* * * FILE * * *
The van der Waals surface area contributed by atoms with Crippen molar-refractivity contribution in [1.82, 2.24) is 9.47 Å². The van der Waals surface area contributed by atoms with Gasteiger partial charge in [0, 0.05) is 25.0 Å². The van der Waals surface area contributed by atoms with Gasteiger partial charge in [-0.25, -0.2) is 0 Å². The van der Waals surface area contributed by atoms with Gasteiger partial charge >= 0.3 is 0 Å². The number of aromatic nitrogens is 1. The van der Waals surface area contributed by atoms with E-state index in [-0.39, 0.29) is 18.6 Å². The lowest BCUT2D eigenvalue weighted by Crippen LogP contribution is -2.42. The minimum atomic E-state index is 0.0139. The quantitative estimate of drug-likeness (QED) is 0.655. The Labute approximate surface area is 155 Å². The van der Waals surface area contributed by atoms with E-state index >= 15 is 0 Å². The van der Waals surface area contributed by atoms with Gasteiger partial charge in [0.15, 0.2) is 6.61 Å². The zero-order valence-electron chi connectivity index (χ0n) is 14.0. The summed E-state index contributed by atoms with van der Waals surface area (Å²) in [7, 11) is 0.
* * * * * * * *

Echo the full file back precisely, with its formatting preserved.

The van der Waals surface area contributed by atoms with Crippen molar-refractivity contribution in [1.82, 2.24) is 9.47 Å². The van der Waals surface area contributed by atoms with Gasteiger partial charge in [0, 0.05) is 25.0 Å². The van der Waals surface area contributed by atoms with Gasteiger partial charge in [-0.25, -0.2) is 0 Å². The van der Waals surface area contributed by atoms with Gasteiger partial charge >= 0.3 is 0 Å². The number of aromatic nitrogens is 1. The van der Waals surface area contributed by atoms with E-state index in [-0.39, 0.29) is 18.6 Å². The lowest BCUT2D eigenvalue weighted by Crippen LogP contribution is -2.42. The minimum atomic E-state index is 0.0139. The quantitative estimate of drug-likeness (QED) is 0.655. The Labute approximate surface area is 155 Å². The van der Waals surface area contributed by atoms with E-state index >= 15 is 0 Å². The van der Waals surface area contributed by atoms with Gasteiger partial charge in [0.15, 0.2) is 6.61 Å². The zero-order valence-electron chi connectivity index (χ0n) is 14.0. The summed E-state index contributed by atoms with van der Waals surface area (Å²) in [7, 11) is 0.